In what’s left of Antakya, a once-thriving and cosmopolitan tourist destination in the southeastern edge of Turkey, the streets seem weirdly quiet. Buildings stand askew at odd angles or are completely toppled, and the rubble from the homes of people who lived inside of them is neatly collected into piles and mounds.
These piles of trash, a strange amalgamation of concrete and wire, shards of glass and blankets, toys and other small remnants of lives interrupted, seem to outnumber intact structures here in Antakya, the epicenter of a string of earthquakes that began with a 7.8-magnitude temblor on Feb. 6.
The impact on human life is unquestioned, but numerous sources suggest that a combination of governmental reforms that didn’t work, corruption and lax enforcement of existing building codes, as well as poor construction practices in many building projects created a perfect storm that made the situation much worse.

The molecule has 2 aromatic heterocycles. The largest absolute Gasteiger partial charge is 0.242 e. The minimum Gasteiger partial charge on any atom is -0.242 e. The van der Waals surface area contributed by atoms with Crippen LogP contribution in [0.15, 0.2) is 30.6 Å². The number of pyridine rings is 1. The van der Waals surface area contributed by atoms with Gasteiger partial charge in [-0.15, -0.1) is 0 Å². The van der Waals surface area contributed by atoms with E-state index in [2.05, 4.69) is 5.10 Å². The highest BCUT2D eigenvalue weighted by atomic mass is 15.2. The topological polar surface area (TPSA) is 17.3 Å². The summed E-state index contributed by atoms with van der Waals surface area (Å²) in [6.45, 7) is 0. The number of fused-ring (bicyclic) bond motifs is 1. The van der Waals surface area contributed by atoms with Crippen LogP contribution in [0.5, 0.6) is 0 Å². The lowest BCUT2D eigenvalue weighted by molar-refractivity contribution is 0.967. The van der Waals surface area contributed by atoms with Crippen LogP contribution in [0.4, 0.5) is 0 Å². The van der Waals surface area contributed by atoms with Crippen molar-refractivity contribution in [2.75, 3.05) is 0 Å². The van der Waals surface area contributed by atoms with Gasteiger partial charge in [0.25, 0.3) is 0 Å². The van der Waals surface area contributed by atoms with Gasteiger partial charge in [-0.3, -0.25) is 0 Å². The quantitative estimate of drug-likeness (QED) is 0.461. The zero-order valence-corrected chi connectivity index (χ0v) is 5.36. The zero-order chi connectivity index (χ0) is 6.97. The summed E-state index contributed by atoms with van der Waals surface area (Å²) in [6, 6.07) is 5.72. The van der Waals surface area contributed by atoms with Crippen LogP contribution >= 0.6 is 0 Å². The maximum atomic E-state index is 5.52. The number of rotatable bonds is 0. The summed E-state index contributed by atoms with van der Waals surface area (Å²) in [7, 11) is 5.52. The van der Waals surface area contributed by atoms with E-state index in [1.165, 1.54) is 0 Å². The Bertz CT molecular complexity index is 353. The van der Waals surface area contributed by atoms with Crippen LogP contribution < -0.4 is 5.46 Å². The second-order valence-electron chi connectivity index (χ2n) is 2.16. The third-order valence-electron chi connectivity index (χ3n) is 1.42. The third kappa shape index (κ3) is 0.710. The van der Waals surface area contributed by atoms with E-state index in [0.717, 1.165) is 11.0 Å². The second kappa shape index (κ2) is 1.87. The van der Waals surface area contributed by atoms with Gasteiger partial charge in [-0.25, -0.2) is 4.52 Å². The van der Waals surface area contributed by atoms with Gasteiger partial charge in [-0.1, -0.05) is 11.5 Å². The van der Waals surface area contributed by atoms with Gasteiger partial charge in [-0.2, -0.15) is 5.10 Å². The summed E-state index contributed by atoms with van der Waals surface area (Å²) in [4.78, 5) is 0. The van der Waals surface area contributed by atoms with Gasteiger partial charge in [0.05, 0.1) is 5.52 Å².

“The whole system is responsible for the outcome of this disaster,” said Mehmet Akdogan, director of Miyamoto Protek, a joint venture between Ankara -based Protek-Yapi, where Akdogan is CEO, and U.S.-based Miyamoto International. The two international firms are teaming to provide engineering expertise in response to the disaster.